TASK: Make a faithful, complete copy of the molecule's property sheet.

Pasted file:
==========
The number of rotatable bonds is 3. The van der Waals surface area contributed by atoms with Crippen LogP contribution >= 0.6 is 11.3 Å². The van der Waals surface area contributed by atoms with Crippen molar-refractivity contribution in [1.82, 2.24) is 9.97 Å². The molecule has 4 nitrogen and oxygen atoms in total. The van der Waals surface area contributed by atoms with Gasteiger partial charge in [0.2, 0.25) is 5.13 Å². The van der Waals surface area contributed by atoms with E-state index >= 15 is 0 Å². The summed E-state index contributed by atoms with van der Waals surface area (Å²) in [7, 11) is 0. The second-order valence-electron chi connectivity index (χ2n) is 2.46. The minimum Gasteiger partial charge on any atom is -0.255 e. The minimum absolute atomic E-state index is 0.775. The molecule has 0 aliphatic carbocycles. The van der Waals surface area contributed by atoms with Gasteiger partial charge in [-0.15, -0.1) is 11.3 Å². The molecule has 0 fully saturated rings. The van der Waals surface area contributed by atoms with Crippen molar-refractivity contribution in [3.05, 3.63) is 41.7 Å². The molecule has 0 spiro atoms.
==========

The number of rotatable bonds is 3. The van der Waals surface area contributed by atoms with Crippen LogP contribution >= 0.6 is 11.3 Å². The van der Waals surface area contributed by atoms with Crippen molar-refractivity contribution in [1.82, 2.24) is 9.97 Å². The molecule has 4 nitrogen and oxygen atoms in total. The van der Waals surface area contributed by atoms with Gasteiger partial charge in [0.2, 0.25) is 5.13 Å². The van der Waals surface area contributed by atoms with E-state index >= 15 is 0 Å². The summed E-state index contributed by atoms with van der Waals surface area (Å²) in [7, 11) is 0. The second-order valence-electron chi connectivity index (χ2n) is 2.46. The minimum Gasteiger partial charge on any atom is -0.255 e. The minimum absolute atomic E-state index is 0.775. The molecule has 0 aliphatic carbocycles. The van der Waals surface area contributed by atoms with Gasteiger partial charge in [-0.15, -0.1) is 11.3 Å². The molecule has 0 fully saturated rings. The van der Waals surface area contributed by atoms with Crippen molar-refractivity contribution in [3.05, 3.63) is 41.7 Å². The molecule has 0 spiro atoms.